Cracking the Marketing Nut – Part 1

My site went live a week ago, and thanks to networking, a few emails to former colleagues, and a press release, it’s received 145 visits from 103 visitors, according to Google Analytics.

Now that the site is done and getting visits, it’s time to turn my efforts to marketing.

As a marketing consultant and former marketing manager, you’d think that would be easy.

But it’s not. I’m like a sailing ship, buffeted every day by gusts of advice.

Each day, I get 10 new marketing emails from experts like Steve Slaunwhite, Bob Bly, Ed Gandia, and others. All the advice is good, straightforward, actionable, and has inspired my marketing plans.

But now it’s time to execute the plan, not read email.

My earlier experience isn’t incredibly helpful, either. Managing corporate campaigns backed by a six-figure marketing budget is one thing. Pulling together a campaign funded with lunch money is completely different.

So, I’ve taken a two-pronged approach to staying focused on my marketing plan.

  1. I’ve redirected all the educational emails I receive into an Outlook™ folder so I’m not tempted to read them as I work. I’ll read them at night, in my spare time.
  2. I’ve also set aside my corporate mindset and fallen back on my sales days to come up with a simple strategy that’s also cheap and cheerful.

With my limited marketing budget ($8 and a Happy Meal coupon), I’m forced to be basic.

On Thursday, I’m sending 30 emails to marketing managers at medium-sized companies I’ve found through a LinkedIn™ search.

I’ll direct these contacts to a special report I’ve written. It’s an analysis of how the five leading companies in my industry communicate to their customers.

I’m still polishing the report, but there are some good, actionable insights in it.

These smaller companies could use my findings to look more like the big guys, or less like the big guys — depending on their strategy.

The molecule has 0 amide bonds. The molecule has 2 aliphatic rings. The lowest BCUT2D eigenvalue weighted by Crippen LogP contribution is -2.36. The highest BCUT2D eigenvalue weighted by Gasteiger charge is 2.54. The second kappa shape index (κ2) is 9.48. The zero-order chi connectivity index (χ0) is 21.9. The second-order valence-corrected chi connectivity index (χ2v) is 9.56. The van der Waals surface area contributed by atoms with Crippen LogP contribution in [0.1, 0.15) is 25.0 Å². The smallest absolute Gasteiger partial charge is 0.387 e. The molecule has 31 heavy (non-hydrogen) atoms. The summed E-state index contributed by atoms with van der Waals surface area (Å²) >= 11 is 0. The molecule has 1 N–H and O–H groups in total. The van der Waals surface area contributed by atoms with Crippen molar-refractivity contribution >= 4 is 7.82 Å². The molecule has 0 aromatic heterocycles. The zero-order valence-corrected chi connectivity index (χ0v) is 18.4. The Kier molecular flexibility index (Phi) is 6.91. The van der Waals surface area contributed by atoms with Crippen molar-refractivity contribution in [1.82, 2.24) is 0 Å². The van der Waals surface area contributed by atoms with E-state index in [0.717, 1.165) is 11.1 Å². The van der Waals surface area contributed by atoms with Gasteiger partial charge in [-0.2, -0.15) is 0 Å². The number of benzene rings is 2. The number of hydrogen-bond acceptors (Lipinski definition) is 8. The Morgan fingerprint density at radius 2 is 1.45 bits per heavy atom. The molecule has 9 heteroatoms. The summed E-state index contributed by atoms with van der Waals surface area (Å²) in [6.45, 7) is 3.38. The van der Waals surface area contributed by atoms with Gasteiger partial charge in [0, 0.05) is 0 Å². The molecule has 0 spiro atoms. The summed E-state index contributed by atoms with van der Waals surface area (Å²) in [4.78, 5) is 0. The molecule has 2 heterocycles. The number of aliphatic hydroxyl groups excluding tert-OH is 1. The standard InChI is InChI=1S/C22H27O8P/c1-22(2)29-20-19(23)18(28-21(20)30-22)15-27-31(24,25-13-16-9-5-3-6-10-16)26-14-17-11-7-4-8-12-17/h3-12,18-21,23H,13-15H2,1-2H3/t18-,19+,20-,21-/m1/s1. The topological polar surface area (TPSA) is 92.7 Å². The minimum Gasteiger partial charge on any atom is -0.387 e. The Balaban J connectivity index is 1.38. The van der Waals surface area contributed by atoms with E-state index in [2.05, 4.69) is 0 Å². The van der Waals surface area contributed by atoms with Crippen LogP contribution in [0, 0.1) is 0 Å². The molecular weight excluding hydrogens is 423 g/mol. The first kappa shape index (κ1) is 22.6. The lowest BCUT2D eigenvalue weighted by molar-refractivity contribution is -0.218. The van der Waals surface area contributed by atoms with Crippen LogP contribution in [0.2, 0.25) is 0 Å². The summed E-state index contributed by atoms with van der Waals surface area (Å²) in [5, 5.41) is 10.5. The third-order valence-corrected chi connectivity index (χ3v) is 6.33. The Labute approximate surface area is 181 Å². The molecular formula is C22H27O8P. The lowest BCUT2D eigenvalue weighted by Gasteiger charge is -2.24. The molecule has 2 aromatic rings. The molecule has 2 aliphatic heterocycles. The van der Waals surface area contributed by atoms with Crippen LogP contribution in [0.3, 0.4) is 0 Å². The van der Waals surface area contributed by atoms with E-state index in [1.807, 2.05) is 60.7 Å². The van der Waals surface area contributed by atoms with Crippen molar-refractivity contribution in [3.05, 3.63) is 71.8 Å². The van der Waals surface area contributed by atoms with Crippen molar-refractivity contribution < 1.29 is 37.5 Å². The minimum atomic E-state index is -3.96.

The report also offers ideas for driving their marketing into competitive gaps.

I’ll be watching my site analytics to look at open rates, click-through rates, redirects to other pages on my site, etc.

About five days later, I’ll follow up with a phone call to get their feedback on the report, take suggestions for improvement, make the improvements, and then send another 30 emails.

I’m building a continuous improvement loop for the report while leveraging it as a ‘break the ice’ tool with industry contacts.

I’m also building a continuous improvement loop for my conversations with prospects.

I’m not contacting them to sell my services — I’m contacting them to establish my credibility and build connections.

In other words, I’m marketing myself, not my services.

My gut feel is that more and more often, my target audience will ignore a sales email. But, will they ignore a tool that helps them do their job? Let’s find out.

I’m going to try this for a few weeks and see how it works — and report back here on my findings so you don’t have to test the waters.

But I’m curious — all you B2B marketers out there, how are you marketing yourselves? What has worked for you?

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Published: May 28, 2012

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